A question about clothing style changes as you get older.

Right now I dress in a rapper/ skater sort of way for instance today it was a faded pair of blue jeans sagged low of course but not to the extreme, Navy Blue Ecko Unlimited T Shirt size 2X, Chain swinging from the pocket, Emerica Skate Shoes, a white sweatband on my wrist with a black watch over it, a silver necklace blinging from my neck . I go shopping anywhere not just brand name places but no matter where I get my clothes the look I am going for is about the same it’s like I’m auditioning for rap city, that’s the way my aunt likes to describe it.
I don’t doubt that at some point the way I dress will completely change because even now I like to get dressed up by wearing suits and ties. I would just like to know this…describe what you dressed like when you were younger and what you dress like now and at what point did you change and why, was it a conscious decision? Did you do it because the look you had before didn’t fit you as you got older?
For example maybe you were a Goth when you were younger but now your clean cut or perhaps even the other way around.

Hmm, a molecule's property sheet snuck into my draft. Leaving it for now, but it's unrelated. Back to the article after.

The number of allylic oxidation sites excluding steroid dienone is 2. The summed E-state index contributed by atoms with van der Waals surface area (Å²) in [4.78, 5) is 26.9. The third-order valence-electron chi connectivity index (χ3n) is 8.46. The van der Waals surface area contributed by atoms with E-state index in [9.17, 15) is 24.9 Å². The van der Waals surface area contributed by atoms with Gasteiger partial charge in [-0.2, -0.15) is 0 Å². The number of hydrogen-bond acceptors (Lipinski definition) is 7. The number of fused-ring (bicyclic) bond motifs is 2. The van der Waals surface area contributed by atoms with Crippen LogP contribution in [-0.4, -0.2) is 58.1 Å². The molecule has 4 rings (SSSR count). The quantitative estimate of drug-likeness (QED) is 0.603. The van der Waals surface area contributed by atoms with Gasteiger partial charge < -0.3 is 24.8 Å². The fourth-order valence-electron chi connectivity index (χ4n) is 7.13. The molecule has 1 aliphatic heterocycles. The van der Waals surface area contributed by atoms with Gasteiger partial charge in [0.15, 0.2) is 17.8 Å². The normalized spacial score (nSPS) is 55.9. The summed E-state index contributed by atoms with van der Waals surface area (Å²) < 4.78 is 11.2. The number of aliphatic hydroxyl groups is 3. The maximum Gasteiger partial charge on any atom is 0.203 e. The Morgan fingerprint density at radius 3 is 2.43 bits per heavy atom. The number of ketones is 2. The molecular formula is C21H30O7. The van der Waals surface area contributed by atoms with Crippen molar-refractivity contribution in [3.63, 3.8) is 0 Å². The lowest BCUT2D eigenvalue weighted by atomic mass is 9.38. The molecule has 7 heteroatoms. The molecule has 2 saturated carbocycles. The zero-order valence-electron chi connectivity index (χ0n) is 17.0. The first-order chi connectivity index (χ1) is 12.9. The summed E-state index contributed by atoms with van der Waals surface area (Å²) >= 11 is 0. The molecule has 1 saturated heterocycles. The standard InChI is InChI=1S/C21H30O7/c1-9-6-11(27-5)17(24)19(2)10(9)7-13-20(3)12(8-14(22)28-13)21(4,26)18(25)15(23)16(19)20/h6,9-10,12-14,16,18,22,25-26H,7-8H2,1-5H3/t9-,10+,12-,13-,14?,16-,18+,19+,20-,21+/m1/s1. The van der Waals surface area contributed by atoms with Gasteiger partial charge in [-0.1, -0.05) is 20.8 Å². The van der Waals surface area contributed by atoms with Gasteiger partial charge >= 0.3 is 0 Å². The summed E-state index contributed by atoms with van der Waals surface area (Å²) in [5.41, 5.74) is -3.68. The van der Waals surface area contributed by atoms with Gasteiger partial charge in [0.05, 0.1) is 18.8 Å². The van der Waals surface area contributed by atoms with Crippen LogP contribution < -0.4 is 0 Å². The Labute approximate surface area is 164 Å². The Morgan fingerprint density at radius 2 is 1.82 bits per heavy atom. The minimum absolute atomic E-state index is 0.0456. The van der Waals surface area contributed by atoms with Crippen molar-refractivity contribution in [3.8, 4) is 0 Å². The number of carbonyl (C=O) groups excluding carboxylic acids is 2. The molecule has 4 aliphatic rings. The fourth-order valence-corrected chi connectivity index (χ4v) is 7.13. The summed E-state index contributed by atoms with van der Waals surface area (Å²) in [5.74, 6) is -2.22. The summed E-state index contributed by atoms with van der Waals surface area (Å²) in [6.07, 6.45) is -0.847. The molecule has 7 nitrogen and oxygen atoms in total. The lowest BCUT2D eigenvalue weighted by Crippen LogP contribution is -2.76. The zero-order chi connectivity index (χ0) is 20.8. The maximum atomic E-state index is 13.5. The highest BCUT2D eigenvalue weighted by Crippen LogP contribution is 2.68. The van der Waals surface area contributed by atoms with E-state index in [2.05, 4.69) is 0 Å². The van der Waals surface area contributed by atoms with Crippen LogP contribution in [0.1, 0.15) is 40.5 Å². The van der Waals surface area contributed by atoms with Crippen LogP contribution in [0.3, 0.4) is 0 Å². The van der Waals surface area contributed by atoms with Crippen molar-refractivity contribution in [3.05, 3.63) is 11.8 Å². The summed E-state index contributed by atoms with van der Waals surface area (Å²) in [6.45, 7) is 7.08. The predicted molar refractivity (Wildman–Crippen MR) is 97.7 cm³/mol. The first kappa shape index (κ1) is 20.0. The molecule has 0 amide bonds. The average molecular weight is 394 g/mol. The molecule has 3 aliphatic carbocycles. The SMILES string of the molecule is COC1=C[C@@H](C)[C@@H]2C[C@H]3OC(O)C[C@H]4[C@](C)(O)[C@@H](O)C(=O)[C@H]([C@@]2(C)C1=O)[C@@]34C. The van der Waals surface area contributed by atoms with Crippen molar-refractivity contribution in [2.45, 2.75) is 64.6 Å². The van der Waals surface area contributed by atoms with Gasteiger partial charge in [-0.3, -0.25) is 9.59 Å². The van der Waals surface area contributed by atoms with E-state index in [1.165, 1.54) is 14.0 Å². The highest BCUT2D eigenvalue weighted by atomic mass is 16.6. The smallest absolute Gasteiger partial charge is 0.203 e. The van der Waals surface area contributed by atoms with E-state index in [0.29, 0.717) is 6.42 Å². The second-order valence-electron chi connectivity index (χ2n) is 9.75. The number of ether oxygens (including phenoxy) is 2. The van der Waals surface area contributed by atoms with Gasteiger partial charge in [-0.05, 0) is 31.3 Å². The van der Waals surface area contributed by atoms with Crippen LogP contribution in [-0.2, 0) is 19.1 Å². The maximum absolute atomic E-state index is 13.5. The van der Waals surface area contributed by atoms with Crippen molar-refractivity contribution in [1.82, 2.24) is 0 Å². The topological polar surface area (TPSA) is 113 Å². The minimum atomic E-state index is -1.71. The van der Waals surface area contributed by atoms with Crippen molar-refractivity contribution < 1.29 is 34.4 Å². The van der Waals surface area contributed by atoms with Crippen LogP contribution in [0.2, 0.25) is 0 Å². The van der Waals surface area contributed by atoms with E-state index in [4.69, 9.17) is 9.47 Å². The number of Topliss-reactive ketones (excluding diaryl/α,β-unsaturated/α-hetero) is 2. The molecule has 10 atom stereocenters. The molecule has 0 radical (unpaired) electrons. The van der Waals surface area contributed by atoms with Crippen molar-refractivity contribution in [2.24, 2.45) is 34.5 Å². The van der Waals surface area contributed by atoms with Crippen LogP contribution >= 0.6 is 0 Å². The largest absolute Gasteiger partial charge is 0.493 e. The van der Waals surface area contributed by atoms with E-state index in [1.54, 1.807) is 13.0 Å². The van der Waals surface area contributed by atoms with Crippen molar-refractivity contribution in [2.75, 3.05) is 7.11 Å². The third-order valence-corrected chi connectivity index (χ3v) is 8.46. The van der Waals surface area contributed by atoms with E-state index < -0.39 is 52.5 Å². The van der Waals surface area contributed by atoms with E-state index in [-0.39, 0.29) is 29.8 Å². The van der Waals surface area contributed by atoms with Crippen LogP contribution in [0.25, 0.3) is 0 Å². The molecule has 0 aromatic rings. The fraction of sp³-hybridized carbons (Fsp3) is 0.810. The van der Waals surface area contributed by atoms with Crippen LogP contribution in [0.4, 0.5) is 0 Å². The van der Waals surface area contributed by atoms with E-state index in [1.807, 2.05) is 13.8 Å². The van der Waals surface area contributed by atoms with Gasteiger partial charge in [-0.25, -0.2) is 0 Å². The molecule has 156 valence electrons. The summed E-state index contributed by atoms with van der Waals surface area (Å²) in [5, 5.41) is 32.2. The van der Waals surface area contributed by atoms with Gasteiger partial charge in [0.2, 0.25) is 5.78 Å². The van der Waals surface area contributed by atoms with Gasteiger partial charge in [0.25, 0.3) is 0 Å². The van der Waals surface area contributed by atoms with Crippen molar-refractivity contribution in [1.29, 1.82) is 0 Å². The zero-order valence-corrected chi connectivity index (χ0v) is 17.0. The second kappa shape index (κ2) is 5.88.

Well, I dress about the same way I always have and I’m 46. But I never “trend dressed” except for any way jeans and a t-shirt might be considered a trend. But consider others of my era (think of discomania), I don’t see too many people wearing platform shoes, leisure suits, shirts with HUGE collars, etc…

It may be when you’re my age, you’ll look back and think… “I wore that!!!”.

I’ve rarely “trend-dressed,” either. For one thing, while I’m not particularly large, trendy things just don’t fit on me like they do on the skinny little things they’re advertised on. A good example: low-rider jeans and slacks. Ugh. I hate, hate, hate these. For one thing, it’s not professional or attractive for anyone to see my ass crack when I bend over, and for another, they’re often very snug in the thighs. My thighs are really muscular from years of running, and often look very bad in pants that aren’t straight cut. Another example: those shirts that have gathers in the middle and a slightly plunge neckline. I’ve got large boobs, so I wind up looking like Pamela Anderson.